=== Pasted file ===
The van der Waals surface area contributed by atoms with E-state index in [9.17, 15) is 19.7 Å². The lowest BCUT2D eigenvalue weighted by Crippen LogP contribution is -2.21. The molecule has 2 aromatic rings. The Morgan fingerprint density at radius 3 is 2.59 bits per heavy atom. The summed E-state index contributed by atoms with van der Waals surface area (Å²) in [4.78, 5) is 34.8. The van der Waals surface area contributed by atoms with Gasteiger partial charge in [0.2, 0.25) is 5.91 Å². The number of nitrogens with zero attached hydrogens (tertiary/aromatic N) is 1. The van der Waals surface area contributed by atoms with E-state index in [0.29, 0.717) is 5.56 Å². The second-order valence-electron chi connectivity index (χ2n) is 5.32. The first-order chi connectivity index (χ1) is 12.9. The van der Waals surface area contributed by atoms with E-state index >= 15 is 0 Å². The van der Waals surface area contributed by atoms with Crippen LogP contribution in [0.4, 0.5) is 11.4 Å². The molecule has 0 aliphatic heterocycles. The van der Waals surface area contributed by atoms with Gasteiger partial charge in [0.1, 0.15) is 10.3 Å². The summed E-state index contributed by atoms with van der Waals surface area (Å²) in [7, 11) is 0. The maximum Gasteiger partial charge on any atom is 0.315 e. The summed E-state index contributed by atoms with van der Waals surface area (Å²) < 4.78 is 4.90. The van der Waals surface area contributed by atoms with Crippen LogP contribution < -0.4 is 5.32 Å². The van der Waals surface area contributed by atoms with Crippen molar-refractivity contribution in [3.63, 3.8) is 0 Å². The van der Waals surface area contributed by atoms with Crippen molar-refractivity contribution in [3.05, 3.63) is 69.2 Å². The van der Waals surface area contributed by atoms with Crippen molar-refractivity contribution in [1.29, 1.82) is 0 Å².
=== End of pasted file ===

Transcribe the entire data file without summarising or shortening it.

The van der Waals surface area contributed by atoms with E-state index in [9.17, 15) is 19.7 Å². The lowest BCUT2D eigenvalue weighted by Crippen LogP contribution is -2.21. The molecule has 2 aromatic rings. The Morgan fingerprint density at radius 3 is 2.59 bits per heavy atom. The summed E-state index contributed by atoms with van der Waals surface area (Å²) in [4.78, 5) is 34.8. The van der Waals surface area contributed by atoms with Gasteiger partial charge in [0.2, 0.25) is 5.91 Å². The number of nitrogens with zero attached hydrogens (tertiary/aromatic N) is 1. The van der Waals surface area contributed by atoms with E-state index in [0.29, 0.717) is 5.56 Å². The second-order valence-electron chi connectivity index (χ2n) is 5.32. The first-order chi connectivity index (χ1) is 12.9. The van der Waals surface area contributed by atoms with E-state index >= 15 is 0 Å². The van der Waals surface area contributed by atoms with Crippen LogP contribution in [0.4, 0.5) is 11.4 Å². The molecule has 0 aliphatic heterocycles. The van der Waals surface area contributed by atoms with Gasteiger partial charge in [0.1, 0.15) is 10.3 Å². The summed E-state index contributed by atoms with van der Waals surface area (Å²) in [7, 11) is 0. The maximum Gasteiger partial charge on any atom is 0.315 e. The summed E-state index contributed by atoms with van der Waals surface area (Å²) < 4.78 is 4.90. The van der Waals surface area contributed by atoms with Crippen LogP contribution < -0.4 is 5.32 Å². The van der Waals surface area contributed by atoms with Crippen molar-refractivity contribution in [3.63, 3.8) is 0 Å². The van der Waals surface area contributed by atoms with Crippen molar-refractivity contribution in [3.05, 3.63) is 69.2 Å². The van der Waals surface area contributed by atoms with Crippen molar-refractivity contribution in [1.29, 1.82) is 0 Å².